What is sacred sound?
In the quest to understand the deep connections between music and the environment, one returns very frequently to this question. As a songwriter, my hope is to write lyrics and melodies and arrangements which somehow remind people of the fact that there is such a thing as a deep, organic connection to nature... that far from being something alien or esoteric, it is perhaps the most natural thing for us, to feel in deep connection with the planet. Yet the closer I get to being able to communicate these sentiments, the more I feel like such connection is a vanishing point. How can we possibly convey, in music or in writing or in any other medium, the great Mystery that is sound? How can we convey the great Mystery that is nature, that is humanity, and is all the places where the two meet?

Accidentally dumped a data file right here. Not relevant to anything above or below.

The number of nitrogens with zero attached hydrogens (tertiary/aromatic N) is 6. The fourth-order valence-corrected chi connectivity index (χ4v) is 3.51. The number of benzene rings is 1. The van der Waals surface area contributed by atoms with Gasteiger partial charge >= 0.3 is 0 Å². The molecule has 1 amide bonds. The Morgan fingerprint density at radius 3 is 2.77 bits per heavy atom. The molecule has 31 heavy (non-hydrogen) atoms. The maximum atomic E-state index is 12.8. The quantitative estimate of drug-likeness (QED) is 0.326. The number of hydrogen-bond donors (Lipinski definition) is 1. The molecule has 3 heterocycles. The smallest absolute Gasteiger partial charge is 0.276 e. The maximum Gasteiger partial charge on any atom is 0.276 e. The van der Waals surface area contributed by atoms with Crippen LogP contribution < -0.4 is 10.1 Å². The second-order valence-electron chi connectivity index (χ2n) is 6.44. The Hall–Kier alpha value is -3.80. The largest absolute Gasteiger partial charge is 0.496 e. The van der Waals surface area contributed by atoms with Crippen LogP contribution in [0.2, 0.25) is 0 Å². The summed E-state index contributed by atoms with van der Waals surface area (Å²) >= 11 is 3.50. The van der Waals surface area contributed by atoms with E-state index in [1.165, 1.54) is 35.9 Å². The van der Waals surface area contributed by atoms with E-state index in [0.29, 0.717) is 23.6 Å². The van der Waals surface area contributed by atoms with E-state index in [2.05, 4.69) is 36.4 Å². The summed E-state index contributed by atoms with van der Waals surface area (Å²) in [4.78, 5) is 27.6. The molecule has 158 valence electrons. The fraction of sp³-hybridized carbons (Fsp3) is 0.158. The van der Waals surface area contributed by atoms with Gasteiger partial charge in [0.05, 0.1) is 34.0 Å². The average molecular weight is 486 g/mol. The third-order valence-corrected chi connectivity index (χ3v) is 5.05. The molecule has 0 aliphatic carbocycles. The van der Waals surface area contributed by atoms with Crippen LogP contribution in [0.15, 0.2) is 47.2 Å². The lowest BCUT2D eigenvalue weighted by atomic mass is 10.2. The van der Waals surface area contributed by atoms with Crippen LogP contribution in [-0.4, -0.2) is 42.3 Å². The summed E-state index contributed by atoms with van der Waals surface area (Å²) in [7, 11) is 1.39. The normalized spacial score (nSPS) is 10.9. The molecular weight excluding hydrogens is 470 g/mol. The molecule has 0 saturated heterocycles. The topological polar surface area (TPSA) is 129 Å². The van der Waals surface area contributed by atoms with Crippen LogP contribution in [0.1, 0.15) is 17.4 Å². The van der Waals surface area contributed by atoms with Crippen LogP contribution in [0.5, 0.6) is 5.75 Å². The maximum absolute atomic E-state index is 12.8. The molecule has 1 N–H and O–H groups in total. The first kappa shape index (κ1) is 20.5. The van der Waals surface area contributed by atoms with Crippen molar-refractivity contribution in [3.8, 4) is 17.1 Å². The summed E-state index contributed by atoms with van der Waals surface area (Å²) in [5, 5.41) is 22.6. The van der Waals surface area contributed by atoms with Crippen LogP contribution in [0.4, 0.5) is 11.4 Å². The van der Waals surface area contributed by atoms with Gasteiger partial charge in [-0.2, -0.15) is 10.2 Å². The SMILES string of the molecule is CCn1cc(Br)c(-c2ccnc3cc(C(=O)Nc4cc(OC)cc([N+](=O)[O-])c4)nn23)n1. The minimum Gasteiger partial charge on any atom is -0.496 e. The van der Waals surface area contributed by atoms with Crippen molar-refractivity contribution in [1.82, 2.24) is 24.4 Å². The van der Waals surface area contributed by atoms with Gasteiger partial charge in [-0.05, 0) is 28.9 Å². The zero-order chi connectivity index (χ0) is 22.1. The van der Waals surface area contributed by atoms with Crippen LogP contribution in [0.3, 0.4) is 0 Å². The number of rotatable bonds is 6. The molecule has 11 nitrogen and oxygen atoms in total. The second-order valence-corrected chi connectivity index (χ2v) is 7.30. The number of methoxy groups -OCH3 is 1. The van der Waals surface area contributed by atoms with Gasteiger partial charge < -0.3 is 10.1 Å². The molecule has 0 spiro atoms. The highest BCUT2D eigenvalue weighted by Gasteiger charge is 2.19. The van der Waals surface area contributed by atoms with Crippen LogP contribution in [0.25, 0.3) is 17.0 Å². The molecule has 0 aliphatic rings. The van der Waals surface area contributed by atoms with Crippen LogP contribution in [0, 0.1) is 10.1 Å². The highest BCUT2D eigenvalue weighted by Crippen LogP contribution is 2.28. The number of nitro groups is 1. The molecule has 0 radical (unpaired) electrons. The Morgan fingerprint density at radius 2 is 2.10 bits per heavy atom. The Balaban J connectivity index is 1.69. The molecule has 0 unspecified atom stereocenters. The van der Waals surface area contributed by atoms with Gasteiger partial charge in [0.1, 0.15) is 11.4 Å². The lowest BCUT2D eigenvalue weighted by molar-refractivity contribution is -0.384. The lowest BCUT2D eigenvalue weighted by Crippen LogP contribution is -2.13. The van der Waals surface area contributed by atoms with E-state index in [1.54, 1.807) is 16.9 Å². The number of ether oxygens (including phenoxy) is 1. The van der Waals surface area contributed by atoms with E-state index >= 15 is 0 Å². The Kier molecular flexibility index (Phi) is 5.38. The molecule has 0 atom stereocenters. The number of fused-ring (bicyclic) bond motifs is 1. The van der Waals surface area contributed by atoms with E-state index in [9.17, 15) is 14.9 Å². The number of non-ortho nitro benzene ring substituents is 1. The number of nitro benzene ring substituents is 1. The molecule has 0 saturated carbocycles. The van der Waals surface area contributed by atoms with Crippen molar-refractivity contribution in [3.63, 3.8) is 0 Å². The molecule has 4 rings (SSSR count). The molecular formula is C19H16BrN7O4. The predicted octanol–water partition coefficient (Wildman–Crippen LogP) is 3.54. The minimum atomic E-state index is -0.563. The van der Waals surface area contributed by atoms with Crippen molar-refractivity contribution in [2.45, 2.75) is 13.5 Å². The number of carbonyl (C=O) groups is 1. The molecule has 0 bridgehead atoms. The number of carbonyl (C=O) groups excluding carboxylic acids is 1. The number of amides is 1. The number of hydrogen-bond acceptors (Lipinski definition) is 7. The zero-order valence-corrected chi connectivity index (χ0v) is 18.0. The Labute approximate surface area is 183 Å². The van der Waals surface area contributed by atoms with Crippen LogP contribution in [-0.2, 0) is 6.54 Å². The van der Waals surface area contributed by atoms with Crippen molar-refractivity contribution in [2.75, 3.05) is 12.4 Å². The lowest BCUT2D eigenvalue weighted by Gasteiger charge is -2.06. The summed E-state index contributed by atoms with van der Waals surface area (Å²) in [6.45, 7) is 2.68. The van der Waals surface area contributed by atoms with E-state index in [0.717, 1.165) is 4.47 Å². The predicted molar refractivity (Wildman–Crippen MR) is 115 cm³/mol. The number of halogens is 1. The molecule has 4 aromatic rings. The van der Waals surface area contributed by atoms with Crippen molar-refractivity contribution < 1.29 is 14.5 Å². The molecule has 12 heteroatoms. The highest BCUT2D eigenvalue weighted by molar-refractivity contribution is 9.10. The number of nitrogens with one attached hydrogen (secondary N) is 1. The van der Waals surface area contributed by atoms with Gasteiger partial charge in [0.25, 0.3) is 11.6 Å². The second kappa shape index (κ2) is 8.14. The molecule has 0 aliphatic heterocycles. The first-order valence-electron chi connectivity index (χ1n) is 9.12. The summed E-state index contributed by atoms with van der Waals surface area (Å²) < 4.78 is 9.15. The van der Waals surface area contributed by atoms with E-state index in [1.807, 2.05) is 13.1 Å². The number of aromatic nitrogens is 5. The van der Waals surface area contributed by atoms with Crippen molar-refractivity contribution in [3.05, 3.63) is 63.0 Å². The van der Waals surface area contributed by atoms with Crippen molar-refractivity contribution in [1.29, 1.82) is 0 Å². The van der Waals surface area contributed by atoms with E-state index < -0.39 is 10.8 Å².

Sacred music across the world has, over millennia, delved into sounds that do sound cosmic, indeed. They carry with them thousands of years of yearning and seeking. They awaken us to the vibrations that run through existence. And whenever I listen to this music, the more I feel unbelievably humbled to it. It is just, beyond, beyond anything that any individual can hope to express. I suppose what I mean to say is that to experience the Mystery, we should not necessarily try to find it in our own songwriting practice. We should turn instead to this astonishing truth: that all of human history has been, in some way, a relationship with that Mystery, and that the sounds of the universe will always be beyond us. Perhaps the world's mystical poetry and mystical music is undergirded by that realization. That we do not understand, that we cannot, and still, we search.